This review contains spoilers. If you haven’t caught up with True Blood, I highly recommend that you don’t read the following. You have been warned.
We’ve been through a lot of drama lately on “True Blood,” haven’t we? With Alan Ball stepping down as Show-Runner starting with Season 6, fans wondered how the show’s direction would change, if it would at all. Now that we’re on the semi-season finale, we have finally concluded the current story arc with “Life Matters,” or so it seems.
The episode begins with Sookie desperate to save Warlow from certain death by feeding him her blood, which he willfully accepts. Bill wants to use his last remaining blood to continue to walk in the sun, but Sookie gets rid of him, ejecting him from the Fairy World Graveyard with her light. Then, with Warlow’s permission, she attends Terry Bellfleur’s funeral for the rest of the episode.
Meanwhile, at the Anti-Vampire camp, Eric Northman has gone entirely nuts after the death of his sister, Nora, last episode. He can walk in the sun temporarily after drinking the newborn fairy Adeline’s blood, so he takes the guards by surprise and mercilessly slaughters them. After a castration, Eric frees the vampires from their prisons, giving them the sole order to “kill the humans,” which they accomplish with glee.
Bill, right on Eric’s tail, decides to beat him to the mythical “white room” of his visions earlier in the episode, where he offers himself as the source of fairy blood to help prevent the captive vampires from meeting the true death. Or maybe it was the fact that Bill now has Lilith’s blood that saved them. I couldn’t quite tell right away. Regardless, Sarah Newlin, one of the only humans still alive after the massacre in the facility, heads for the roof of the “white room,” where it is revealed that she is the one who opens the sun-roof, initially causing the vampires to meet the sun. But her plan had backfired thanks to Bill.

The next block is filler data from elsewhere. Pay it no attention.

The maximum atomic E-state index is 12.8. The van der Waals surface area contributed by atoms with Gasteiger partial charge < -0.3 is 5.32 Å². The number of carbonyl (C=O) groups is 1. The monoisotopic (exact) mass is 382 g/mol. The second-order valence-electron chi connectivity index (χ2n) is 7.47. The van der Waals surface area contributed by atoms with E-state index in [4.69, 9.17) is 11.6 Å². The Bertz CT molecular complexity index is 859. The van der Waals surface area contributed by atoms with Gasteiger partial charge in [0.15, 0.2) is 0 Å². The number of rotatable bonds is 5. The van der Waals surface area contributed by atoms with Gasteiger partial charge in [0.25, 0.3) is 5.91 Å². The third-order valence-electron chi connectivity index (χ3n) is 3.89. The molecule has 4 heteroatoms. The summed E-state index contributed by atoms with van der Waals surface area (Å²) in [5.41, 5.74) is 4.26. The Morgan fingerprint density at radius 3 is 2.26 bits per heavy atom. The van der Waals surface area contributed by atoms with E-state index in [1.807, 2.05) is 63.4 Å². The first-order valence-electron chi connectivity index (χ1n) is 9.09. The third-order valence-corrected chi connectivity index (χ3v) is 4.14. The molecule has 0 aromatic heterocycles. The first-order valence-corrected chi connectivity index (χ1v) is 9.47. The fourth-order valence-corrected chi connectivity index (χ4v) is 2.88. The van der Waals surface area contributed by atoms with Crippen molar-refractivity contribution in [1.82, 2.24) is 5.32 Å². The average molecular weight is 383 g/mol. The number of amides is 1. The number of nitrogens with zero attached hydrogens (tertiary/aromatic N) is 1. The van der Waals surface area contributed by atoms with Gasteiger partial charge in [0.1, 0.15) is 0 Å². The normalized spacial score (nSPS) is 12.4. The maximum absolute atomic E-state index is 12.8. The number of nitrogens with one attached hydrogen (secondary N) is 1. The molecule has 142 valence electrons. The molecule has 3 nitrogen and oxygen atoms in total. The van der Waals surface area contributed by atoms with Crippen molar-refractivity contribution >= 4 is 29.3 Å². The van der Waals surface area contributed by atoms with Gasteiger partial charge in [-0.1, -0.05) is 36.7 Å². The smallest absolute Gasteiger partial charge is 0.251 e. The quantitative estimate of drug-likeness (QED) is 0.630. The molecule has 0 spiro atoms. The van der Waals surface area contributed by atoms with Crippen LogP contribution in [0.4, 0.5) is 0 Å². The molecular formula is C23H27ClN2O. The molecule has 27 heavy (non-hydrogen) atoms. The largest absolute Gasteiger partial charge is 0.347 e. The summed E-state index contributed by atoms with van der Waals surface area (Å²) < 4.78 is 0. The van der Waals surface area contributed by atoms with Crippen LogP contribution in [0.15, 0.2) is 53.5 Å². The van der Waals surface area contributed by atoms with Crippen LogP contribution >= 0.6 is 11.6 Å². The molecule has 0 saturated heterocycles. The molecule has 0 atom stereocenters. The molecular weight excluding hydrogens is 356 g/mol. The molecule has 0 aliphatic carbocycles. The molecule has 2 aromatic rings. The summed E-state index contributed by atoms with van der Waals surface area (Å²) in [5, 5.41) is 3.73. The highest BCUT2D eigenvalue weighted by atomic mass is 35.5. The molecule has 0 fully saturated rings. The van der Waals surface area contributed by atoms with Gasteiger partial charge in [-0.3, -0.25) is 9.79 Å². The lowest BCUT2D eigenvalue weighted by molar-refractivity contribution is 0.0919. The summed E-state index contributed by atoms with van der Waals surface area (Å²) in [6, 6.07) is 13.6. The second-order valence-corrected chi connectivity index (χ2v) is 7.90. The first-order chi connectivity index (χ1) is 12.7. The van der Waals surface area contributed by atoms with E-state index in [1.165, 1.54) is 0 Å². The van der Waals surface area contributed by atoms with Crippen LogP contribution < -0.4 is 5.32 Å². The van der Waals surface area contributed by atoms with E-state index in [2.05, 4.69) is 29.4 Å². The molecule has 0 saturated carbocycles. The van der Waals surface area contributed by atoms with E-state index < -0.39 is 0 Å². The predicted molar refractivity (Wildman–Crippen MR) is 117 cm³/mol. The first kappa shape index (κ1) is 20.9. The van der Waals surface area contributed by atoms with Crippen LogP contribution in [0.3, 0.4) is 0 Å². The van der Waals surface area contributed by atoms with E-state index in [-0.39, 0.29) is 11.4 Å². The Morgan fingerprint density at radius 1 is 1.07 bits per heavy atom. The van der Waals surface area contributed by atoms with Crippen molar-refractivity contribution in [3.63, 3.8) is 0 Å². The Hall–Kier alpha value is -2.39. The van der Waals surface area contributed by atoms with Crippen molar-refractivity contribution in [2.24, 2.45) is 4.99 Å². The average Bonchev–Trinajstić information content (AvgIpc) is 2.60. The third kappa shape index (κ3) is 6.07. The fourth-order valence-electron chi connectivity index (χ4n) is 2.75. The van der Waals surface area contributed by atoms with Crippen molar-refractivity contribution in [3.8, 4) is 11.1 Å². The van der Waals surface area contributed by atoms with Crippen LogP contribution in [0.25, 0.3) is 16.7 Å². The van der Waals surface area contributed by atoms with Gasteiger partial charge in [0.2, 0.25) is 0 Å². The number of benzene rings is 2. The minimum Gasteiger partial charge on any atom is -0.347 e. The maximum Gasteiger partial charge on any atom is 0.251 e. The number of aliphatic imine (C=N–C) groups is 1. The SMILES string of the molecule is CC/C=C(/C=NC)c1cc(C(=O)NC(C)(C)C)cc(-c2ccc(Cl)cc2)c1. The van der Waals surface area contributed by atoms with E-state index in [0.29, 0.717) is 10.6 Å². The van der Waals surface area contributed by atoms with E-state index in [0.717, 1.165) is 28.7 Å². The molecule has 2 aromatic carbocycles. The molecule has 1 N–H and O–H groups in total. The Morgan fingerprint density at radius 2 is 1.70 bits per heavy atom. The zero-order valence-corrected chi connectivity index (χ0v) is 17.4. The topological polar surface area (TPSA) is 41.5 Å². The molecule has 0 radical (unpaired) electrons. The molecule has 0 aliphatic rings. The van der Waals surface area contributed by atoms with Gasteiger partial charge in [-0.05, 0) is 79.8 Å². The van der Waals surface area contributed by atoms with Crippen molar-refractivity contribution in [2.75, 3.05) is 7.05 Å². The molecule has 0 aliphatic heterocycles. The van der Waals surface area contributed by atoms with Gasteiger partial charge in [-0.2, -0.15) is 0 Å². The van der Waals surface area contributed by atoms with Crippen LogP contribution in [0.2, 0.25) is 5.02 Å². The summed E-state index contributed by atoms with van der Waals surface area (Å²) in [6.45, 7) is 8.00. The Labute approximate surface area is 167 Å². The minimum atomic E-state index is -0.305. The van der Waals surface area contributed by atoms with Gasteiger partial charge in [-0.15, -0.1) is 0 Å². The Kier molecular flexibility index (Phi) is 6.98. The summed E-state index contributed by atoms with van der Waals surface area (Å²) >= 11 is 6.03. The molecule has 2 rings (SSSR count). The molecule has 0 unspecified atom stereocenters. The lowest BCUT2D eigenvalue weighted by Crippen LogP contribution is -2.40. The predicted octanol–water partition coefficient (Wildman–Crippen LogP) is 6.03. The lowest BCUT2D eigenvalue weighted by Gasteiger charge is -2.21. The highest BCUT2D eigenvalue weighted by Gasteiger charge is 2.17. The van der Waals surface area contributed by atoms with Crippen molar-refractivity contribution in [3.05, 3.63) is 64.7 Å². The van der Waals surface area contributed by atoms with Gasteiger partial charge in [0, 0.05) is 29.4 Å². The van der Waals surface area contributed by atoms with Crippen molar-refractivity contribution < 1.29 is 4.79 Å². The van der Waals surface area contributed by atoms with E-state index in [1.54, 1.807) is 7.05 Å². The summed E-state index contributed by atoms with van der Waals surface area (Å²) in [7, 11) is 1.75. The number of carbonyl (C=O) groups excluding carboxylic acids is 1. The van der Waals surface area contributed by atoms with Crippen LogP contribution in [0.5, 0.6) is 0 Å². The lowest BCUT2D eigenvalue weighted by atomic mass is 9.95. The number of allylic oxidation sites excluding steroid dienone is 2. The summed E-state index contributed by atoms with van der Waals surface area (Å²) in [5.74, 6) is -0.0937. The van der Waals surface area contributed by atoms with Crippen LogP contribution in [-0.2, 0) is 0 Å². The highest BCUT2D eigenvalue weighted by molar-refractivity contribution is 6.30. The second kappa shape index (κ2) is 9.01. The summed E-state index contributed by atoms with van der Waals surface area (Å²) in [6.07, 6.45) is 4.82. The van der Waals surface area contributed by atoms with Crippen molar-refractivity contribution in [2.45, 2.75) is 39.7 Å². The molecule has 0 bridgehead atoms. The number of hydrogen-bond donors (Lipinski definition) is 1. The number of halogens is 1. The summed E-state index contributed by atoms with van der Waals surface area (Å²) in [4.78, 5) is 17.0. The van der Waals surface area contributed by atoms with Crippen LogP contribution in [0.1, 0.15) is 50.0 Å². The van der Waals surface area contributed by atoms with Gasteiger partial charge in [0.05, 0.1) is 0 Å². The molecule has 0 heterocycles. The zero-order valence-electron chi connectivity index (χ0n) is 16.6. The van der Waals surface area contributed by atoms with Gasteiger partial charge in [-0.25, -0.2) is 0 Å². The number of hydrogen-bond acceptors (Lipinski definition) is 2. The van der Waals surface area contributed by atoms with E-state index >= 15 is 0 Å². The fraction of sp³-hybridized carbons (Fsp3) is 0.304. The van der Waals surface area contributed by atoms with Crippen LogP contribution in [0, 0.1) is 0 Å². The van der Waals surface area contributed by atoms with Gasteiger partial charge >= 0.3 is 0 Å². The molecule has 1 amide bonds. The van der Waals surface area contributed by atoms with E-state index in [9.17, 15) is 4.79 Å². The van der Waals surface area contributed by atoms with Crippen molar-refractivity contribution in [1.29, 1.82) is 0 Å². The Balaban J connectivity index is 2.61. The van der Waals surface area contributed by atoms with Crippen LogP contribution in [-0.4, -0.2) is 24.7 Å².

Unfortunately, the only vampire not to receive Bill’s blood is Steve Newlin, who Eric purposefully killed because every time [he's] lost someone [he] cared about, [Steve] was there. After Pam joyfully asks if everyone is dead, Jason remembers that Sarah is still alive, so he runs after her, and fights her for the gun in her car. He uses her religious talk against her, suggesting that, if God is telling her to do these awful things, that Jesus is telling him to kill her. But he can’t go through with it. He lets her go, having pressed the gun to her head and had his finger on the trigger.
Meanwhile, the vampires who have drank from Bill are, in all essences of the word, high. They, joined by Eric, begin to smash the tainted Tru Blood on the ground as a montage of vampires around the world doing the same plays. Bill, who is practically drained, is being called to Lilith, whose guards tell him that his time on Earth is over, to which he denies them adamantly. Jessica and James, noticing that Bill is not moving, try to get him to feed off of the latter, and it is assumed that he does, because the next scene shows him joining the group of Vampires as they head back to Bill’s house.
Eric is seen in the distance. Pam sees him, and tells him not to leave her. It is then that Eric flies directly upward, and he is not seen again. It is still unclear what happened to him.
While all of this is happening, Terry’s funeral is taking place, where we have persistent flashbacks of select memories that the varying characters value most involving Terry. Then, we have Big John, who has only started to become a significant character as of late, sing a blues ballad. GO BIG JOHN.
This episode, seemingly wrapping up the current story arc, was just what it needed to be. It reminded me a lot of the semi-season finale of Season 4, where the story arc seemed to wrap up but it truly wrapped up in the legitimate season finale. There are still plenty of questions left unanswered, that will (hopefully) be answered next week. Such as “where did Eric go?” and “is Sarah Newlin going to pose a threat once again?” among others.
This episode’s death of Steve Newlin also poses a significant question that should have been answered by now, and that is “who created Steve Newlin?,” which has been a topic of debate among fans of the show. Now that he’s dead, it seems pointless to really go into that, but they may find a way to work it in at some point.
Next week is the season finale, and time could not go slow enough. Keep up with Leviathyn for the latest on everything True Blood! Thanks for reading!